What is deception? Why are we deceiving ourselves individually and collectively? Can art help us to see ourselves clearly?
four by three talks to Joshua Oppenheimer about The Act of Killing and its spellbinding companion piece The Look of Silence, giving an insight into how the past relates to the present and how to break an imposing silence of fear and guilt through cinema.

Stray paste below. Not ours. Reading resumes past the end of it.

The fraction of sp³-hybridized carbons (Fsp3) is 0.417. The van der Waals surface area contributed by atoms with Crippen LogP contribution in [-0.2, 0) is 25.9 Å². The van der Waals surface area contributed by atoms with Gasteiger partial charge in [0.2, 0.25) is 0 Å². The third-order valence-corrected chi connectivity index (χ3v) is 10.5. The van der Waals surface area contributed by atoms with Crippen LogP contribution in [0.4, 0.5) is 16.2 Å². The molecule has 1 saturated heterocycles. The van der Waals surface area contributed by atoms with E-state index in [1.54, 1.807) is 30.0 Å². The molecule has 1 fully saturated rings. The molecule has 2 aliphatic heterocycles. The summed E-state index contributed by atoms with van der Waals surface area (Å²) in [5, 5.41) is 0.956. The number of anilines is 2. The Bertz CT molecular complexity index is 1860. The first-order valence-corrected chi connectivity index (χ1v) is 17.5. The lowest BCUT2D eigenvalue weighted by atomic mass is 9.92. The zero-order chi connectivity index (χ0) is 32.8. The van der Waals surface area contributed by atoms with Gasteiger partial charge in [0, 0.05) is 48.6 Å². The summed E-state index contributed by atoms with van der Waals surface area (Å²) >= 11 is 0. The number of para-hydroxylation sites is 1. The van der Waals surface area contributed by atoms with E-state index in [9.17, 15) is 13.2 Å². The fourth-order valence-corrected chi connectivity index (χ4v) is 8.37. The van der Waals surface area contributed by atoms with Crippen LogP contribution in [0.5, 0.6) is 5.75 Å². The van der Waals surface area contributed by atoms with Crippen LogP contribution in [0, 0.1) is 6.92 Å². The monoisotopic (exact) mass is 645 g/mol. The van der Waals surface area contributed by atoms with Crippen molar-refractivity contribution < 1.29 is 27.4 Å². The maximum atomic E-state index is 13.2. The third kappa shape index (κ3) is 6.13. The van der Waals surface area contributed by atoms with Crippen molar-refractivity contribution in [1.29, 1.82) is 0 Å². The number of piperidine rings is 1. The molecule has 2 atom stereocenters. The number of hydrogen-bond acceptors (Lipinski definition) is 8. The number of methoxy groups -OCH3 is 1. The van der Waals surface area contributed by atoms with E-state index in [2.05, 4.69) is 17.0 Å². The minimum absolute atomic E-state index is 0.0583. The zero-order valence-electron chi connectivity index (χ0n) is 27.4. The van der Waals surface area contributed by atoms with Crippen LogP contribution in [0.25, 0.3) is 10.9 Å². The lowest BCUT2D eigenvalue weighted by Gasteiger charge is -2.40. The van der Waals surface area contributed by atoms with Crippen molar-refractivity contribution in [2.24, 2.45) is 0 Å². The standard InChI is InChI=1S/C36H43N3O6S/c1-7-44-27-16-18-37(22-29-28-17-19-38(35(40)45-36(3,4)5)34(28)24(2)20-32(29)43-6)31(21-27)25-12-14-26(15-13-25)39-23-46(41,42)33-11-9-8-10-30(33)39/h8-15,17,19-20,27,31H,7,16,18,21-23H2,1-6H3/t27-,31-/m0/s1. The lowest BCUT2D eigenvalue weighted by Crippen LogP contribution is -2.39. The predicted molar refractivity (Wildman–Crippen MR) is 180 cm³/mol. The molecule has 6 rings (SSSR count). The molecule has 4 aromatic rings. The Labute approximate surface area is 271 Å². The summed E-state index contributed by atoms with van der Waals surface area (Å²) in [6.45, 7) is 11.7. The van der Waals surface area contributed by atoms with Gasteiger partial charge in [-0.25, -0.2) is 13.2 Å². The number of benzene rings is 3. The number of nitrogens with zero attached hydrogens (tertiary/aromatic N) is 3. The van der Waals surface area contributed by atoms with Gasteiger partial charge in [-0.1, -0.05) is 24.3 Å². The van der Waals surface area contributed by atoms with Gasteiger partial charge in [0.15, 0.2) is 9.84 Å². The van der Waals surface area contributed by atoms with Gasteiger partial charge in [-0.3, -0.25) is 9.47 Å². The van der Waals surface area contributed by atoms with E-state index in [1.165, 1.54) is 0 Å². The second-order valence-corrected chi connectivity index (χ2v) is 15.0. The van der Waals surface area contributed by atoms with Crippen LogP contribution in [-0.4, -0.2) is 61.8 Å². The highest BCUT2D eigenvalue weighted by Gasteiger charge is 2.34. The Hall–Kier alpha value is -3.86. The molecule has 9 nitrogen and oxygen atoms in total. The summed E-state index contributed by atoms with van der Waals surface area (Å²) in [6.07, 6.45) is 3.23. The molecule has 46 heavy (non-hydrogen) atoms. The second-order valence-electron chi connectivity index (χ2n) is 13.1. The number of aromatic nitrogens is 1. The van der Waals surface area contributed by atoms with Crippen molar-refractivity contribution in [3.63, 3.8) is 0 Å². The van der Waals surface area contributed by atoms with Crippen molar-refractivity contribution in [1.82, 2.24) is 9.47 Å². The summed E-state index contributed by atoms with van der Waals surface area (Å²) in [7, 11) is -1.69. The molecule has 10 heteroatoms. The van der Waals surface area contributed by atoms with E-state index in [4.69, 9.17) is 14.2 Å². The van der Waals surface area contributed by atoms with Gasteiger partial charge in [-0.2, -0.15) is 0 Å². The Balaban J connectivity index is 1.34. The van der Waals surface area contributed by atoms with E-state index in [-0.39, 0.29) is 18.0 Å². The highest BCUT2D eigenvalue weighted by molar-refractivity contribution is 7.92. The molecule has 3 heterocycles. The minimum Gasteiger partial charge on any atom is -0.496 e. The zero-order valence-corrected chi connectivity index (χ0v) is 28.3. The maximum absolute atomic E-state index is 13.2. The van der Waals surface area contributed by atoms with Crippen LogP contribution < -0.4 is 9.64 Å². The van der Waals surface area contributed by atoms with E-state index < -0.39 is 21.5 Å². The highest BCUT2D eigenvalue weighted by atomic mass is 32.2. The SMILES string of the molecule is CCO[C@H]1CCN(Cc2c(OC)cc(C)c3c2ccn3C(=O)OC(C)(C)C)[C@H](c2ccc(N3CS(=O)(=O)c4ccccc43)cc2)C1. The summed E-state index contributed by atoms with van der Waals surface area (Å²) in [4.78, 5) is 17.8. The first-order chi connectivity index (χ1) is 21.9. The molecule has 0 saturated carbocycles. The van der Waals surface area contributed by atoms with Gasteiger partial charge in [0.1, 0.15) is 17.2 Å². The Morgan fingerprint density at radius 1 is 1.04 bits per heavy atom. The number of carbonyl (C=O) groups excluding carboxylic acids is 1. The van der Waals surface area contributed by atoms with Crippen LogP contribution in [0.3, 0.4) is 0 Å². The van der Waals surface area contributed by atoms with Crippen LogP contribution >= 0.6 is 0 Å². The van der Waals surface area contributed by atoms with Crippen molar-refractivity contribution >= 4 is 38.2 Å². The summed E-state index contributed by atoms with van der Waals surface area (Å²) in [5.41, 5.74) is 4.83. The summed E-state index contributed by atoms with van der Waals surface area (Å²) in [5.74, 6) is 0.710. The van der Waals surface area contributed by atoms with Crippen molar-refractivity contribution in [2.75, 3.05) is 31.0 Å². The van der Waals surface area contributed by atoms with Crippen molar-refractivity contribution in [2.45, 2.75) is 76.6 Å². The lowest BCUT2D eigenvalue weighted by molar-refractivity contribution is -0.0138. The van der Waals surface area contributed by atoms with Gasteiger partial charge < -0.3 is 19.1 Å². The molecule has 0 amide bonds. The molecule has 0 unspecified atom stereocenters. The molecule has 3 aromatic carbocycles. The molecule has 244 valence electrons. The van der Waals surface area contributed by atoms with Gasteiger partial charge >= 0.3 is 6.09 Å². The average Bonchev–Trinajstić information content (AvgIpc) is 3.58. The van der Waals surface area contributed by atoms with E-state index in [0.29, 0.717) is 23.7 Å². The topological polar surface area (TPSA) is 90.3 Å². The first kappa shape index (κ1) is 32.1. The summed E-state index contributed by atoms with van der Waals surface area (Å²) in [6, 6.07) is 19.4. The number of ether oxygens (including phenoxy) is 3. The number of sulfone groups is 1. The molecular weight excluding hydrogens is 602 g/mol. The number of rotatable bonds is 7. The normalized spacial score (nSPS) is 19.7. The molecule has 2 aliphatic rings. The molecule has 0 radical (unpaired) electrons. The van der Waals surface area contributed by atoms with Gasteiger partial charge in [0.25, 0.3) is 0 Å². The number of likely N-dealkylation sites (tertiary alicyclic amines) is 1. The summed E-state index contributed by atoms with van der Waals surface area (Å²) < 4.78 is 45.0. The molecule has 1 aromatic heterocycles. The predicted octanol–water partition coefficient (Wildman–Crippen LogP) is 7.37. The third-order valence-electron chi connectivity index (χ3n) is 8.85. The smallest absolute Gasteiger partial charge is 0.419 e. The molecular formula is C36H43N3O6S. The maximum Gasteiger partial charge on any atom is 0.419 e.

Joshua Oppenheimer’s The Look of Silence is the impressive companion piece to The Act of Killing, which won over 60 awards around the world. Both films open up space and time for the perpetrators of the 1965-66 Indonesian genocide to look at themselves anew, exposing their fractured humanity to their families, neighbours and the world. In The Look of Silence a family of survivors discovers not only how their son was murdered, but as well the identities of his killers. This award-winning documentary focuses on the family’s youngest son Adi, who makes possible the seemingly impossible: breaking fifty years of visible blindness and audible muteness.… Read the rest